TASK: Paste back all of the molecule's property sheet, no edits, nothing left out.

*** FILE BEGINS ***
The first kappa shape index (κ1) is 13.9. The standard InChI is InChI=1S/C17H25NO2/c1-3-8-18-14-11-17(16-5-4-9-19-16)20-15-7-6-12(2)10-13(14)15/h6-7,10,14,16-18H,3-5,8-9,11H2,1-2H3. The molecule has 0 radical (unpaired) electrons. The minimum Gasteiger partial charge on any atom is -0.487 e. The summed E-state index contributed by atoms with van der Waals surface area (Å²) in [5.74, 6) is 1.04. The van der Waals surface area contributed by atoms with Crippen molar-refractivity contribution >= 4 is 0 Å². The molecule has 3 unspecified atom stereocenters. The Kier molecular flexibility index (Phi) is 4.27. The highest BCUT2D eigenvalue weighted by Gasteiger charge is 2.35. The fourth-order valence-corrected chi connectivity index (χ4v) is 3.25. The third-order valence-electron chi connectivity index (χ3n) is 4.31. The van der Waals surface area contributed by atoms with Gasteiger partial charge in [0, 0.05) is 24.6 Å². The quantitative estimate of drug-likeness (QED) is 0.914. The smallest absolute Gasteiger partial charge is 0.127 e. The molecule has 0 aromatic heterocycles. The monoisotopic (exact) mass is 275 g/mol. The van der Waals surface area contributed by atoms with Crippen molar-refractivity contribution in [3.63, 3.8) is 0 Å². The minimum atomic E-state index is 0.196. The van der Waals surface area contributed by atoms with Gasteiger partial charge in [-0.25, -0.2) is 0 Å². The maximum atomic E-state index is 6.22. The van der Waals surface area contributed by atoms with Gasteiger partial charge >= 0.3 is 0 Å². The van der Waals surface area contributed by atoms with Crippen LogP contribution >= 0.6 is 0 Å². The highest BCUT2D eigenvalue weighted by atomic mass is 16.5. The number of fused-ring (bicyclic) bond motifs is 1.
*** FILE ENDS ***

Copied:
The first kappa shape index (κ1) is 13.9. The standard InChI is InChI=1S/C17H25NO2/c1-3-8-18-14-11-17(16-5-4-9-19-16)20-15-7-6-12(2)10-13(14)15/h6-7,10,14,16-18H,3-5,8-9,11H2,1-2H3. The molecule has 0 radical (unpaired) electrons. The minimum Gasteiger partial charge on any atom is -0.487 e. The summed E-state index contributed by atoms with van der Waals surface area (Å²) in [5.74, 6) is 1.04. The van der Waals surface area contributed by atoms with Crippen molar-refractivity contribution >= 4 is 0 Å². The molecule has 3 unspecified atom stereocenters. The Kier molecular flexibility index (Phi) is 4.27. The highest BCUT2D eigenvalue weighted by Gasteiger charge is 2.35. The fourth-order valence-corrected chi connectivity index (χ4v) is 3.25. The third-order valence-electron chi connectivity index (χ3n) is 4.31. The van der Waals surface area contributed by atoms with Gasteiger partial charge in [0, 0.05) is 24.6 Å². The quantitative estimate of drug-likeness (QED) is 0.914. The smallest absolute Gasteiger partial charge is 0.127 e. The molecule has 0 aromatic heterocycles. The monoisotopic (exact) mass is 275 g/mol. The van der Waals surface area contributed by atoms with Crippen molar-refractivity contribution in [3.63, 3.8) is 0 Å². The minimum atomic E-state index is 0.196. The van der Waals surface area contributed by atoms with Gasteiger partial charge in [-0.25, -0.2) is 0 Å². The maximum atomic E-state index is 6.22. The van der Waals surface area contributed by atoms with Gasteiger partial charge >= 0.3 is 0 Å². The van der Waals surface area contributed by atoms with Crippen LogP contribution >= 0.6 is 0 Å². The highest BCUT2D eigenvalue weighted by atomic mass is 16.5. The number of fused-ring (bicyclic) bond motifs is 1.